We examined the 5-yr (1996-2000) response of subtidal marsh creek fishes (2,793 trawls, 47 species, 30,719 fish) to a large marsh restoration project in the upper Delaware Bay, and found that the salinity gradient covaried along with marsh surface vegetation type among two treated and one untreated reference sites, confounding direct comparison of fish utilization. Examination of environmental correlates with monthly and yearly trends highlighted differences between potential mechanisms driving assemblage dynamics either intrinsic or extrinsic to the marshes. Within-site and among-site differences in fish assemblage, as described by principal components analysis, correlated poorly with marsh vegetation on both seasonal and interannual scales and appeared to driven by larval supply. Assemblage dynamics could be explained in part by the occurrence of juveniles of transient marine fishes along a salinity gradient (0-15.2‰ range in monthly site mean), but were largely determined by fluctuations in the distribution of two transient species: young-of-the-year bay anchovy Anchoa mitchilli and Atlantic croaker Micropogonias undulatus. A minor mode in variance, driven by locally spawned species, was moderately correlated with environmental parameters. Analysis of marshes on an individual basis did not discern additional important gradients. Our findings are in contrast to those in systems dominated by resident species, probably because transient fishes, which often dominate the system, are more plastic to the nature of ecological services or are affected as much by environment outside of the marsh as by that in the marsh.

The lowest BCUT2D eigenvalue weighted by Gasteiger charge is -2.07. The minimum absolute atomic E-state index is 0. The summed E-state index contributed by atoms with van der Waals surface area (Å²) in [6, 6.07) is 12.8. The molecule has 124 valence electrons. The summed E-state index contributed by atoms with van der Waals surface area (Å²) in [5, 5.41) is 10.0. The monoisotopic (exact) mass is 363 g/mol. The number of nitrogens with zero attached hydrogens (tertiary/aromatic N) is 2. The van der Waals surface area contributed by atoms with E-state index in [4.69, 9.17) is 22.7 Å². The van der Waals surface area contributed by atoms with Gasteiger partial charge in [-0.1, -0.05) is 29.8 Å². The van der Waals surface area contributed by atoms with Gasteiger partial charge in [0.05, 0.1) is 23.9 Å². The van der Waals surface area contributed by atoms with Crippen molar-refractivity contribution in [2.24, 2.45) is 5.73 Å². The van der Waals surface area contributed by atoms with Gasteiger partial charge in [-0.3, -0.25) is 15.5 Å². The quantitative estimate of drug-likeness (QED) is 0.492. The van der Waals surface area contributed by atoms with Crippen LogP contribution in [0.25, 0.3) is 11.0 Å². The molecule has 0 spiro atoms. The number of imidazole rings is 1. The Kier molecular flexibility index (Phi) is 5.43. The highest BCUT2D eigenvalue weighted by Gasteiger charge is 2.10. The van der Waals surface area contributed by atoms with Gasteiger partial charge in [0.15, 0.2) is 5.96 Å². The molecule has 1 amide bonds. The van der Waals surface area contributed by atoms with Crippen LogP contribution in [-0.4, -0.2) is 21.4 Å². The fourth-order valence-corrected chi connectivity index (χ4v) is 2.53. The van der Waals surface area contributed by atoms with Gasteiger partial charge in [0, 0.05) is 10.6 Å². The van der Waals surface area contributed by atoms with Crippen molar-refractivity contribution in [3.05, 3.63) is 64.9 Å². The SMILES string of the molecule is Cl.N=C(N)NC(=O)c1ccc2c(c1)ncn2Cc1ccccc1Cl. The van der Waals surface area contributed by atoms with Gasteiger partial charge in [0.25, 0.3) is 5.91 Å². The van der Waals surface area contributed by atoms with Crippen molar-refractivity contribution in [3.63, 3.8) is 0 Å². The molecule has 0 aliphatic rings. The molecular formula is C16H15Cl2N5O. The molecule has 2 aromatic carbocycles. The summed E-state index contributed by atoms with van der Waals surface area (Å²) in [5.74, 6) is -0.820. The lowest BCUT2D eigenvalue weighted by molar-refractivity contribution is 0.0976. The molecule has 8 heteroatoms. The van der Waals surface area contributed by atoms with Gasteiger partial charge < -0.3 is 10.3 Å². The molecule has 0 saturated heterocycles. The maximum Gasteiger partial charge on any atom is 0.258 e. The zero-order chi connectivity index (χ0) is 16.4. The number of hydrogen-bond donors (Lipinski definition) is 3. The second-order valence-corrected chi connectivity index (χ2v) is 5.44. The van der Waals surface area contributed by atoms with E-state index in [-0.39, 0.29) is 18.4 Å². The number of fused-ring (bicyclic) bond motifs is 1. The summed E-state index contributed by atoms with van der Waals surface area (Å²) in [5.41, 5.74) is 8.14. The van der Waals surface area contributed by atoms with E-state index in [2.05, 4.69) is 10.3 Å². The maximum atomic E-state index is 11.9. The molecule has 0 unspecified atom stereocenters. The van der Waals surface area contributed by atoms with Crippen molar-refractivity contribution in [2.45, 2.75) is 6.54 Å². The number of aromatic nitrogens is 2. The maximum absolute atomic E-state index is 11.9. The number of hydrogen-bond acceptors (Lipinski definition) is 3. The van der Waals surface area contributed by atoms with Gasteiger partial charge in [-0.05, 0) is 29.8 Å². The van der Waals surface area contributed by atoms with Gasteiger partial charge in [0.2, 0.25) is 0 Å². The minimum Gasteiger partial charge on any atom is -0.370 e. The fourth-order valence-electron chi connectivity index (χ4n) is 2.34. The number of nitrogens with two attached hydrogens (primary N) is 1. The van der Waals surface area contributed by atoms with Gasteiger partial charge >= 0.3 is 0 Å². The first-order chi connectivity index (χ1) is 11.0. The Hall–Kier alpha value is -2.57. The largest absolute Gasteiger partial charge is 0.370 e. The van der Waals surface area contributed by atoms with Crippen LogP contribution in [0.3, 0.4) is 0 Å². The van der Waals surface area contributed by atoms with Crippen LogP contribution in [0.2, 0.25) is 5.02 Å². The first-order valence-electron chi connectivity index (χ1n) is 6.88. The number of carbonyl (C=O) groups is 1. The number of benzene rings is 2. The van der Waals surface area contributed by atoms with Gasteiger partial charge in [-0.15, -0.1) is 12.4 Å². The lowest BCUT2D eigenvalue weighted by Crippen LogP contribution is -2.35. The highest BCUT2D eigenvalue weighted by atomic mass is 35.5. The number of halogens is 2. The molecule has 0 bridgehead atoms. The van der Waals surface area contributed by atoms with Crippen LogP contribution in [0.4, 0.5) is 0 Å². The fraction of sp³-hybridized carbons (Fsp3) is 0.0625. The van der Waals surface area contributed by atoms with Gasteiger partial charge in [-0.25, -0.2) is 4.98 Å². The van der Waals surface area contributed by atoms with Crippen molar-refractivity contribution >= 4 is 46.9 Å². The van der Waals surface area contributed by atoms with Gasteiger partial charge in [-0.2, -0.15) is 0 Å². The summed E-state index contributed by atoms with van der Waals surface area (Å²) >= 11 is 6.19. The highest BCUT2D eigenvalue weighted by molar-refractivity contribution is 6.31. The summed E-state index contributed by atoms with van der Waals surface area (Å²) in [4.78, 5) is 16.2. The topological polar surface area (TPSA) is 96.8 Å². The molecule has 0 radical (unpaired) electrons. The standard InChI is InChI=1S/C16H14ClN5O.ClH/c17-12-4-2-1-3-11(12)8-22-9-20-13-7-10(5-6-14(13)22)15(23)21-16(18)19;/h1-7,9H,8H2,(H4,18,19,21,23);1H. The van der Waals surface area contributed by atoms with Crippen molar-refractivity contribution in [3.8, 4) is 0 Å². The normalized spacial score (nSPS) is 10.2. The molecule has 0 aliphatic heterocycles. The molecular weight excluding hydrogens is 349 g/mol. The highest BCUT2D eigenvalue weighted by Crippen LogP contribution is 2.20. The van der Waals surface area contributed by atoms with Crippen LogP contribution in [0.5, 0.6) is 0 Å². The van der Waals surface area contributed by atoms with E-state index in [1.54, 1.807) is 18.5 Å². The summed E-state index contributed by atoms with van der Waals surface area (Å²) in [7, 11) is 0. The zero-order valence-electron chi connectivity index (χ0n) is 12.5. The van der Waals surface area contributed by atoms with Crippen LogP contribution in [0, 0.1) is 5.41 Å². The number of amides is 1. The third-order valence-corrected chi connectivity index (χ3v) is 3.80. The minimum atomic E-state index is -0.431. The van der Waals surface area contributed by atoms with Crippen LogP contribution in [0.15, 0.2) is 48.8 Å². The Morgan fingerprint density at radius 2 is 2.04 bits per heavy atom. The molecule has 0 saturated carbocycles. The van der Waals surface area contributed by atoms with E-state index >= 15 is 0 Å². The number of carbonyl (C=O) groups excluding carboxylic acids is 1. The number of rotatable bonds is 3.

All Science Journal Classification (ASJC) codes
- Environmental Chemistry
- Aquatic Science
- Environmental Science(all)